My party, by which I mean Republican, has been accused of hating immigrants and especially Hispanics. The recent loss to Obama has, apparently, convinced some of our mandarins (read: Inside the Beltway, party insiders) that we need some sort of “outreach” to Hispanics and Asians.
Well, can’t speak for all Republicans, but we simply don’t hate anyone (exceptions made for the Orcs at MoveOn.org and, of course, George Soros). We have simply not convinced a sufficiency of Hispanics, Asians, and perhaps other immigrants, that the conservative values of faith, thrift, hard work, and family ought to come naturally to these groups.
What to do? “Outreach” is, sadly, a new way of saying “pandering.” That’s not ever going to cut it. Pandering, dividing the nation into ethnic land linguistic enclaves, is more the Democrats’ game. Perhaps we should address the entire immigration problem, in what the chattering class likes to call a “comprehensive” manner. Something that Obama claimed was at the top of his list back in 2008, but was just too busy socializing medicine in his first two years to get to.
Here’s a modest proposal, an outline of what ought to be done.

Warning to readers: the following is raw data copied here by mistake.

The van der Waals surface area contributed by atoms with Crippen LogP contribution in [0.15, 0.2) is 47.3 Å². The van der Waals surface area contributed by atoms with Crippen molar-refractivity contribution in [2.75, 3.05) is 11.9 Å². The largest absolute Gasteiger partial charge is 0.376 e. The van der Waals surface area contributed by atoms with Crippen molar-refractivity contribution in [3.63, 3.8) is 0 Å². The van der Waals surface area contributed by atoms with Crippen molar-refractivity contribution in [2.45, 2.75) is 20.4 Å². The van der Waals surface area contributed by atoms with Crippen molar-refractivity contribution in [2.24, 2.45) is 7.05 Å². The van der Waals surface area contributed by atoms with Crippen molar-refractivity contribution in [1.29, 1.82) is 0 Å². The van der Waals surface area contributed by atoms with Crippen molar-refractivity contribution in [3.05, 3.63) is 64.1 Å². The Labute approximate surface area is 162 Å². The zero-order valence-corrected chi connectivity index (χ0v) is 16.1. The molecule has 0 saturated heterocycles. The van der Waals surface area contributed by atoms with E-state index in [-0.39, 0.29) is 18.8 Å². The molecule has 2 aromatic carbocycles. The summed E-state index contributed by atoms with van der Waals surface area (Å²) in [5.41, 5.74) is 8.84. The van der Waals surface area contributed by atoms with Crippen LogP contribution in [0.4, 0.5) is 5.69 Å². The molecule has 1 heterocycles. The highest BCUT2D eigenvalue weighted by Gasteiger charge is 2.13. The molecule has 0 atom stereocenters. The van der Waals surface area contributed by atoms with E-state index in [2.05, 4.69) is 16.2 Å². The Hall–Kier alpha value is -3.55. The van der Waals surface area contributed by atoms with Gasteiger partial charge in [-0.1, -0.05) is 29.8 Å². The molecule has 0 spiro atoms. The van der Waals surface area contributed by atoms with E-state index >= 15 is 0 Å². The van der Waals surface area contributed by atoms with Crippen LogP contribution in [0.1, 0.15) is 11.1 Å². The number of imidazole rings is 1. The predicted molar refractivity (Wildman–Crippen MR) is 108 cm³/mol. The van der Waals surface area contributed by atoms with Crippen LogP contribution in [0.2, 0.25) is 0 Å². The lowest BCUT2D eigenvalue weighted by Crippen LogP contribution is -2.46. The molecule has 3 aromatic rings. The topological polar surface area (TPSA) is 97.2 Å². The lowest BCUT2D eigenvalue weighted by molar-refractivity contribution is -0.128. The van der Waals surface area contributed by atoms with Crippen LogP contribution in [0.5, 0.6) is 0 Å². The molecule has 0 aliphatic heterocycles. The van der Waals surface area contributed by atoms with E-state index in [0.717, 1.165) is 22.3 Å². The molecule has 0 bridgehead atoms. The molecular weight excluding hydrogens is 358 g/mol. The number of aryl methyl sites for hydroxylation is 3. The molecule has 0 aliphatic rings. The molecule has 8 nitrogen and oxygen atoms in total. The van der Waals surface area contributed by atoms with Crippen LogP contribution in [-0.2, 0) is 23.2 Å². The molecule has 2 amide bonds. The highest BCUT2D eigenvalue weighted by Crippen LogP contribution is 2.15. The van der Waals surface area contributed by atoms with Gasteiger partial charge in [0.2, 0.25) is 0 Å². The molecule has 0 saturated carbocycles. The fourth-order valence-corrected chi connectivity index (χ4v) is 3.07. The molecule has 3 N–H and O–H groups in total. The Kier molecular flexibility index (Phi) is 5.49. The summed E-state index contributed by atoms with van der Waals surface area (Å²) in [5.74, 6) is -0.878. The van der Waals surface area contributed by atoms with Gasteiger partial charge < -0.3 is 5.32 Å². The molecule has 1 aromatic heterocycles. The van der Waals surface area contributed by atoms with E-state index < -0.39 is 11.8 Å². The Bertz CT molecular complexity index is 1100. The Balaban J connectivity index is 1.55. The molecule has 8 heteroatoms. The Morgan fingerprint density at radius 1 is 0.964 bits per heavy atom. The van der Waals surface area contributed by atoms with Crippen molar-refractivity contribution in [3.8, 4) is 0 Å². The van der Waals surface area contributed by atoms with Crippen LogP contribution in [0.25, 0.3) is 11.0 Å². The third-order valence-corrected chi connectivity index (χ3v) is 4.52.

For future immigrants:
First and foremost, enforce our laws at the border. But: also increase legal immigration, focusing on immigrants with specific skills (e.g. hard-science graduates, physicians, etc.), regardless of country of origin.
Institute guest worker programs at all skill levels that meet the needs of businesses. Again, without regard to country of origin. But: workers with jobs must be provided with government-issued tamper-resistant forms of identification (e.g. thumbprint and photo on a holographic guest worker permit card).
For those already here illegally:
Provide permanent resident (legal) status (not citizenship; that can come later) for immigrants (legal or otherwise) who have been here five or more years who have not committed crimes, are gainfully employed, and not on welfare.
For unemployed illegal immigrants on welfare: Deport all illegal immigrants who have been here five years who have been on welfare for three or more of those years. Exceptions as needed on compassionate grounds, to keep families together (those with under-age children, regardless of where those children were born) and for exigent circumstances (e.g. illness).
For all immigrants with permanent resident status:
Require, as a condition for granting permanent residency, that all immigrants pass an English proficiency test: reading, writing, speaking (at least at the 8th-grade level). Stop bilingualism, including bilingual education, government signage in Spanish, etc. The more you do things in Spanish, the less incentive Hispanics have to learn English.
We want immigrants, legal and otherwise, to join us as Americans, and embrace our mutual heritage of liberty. Immigrants are certainly welcome to retain their unique customs and culture, but not to establish language or ethnically exclusive enclaves that exclude others.
Let’s never forget the “unum,” one, in E Pluribus Unum. The “one” is “American.” Not British. Not Hispanic. Not Swedish. Not Irish. American.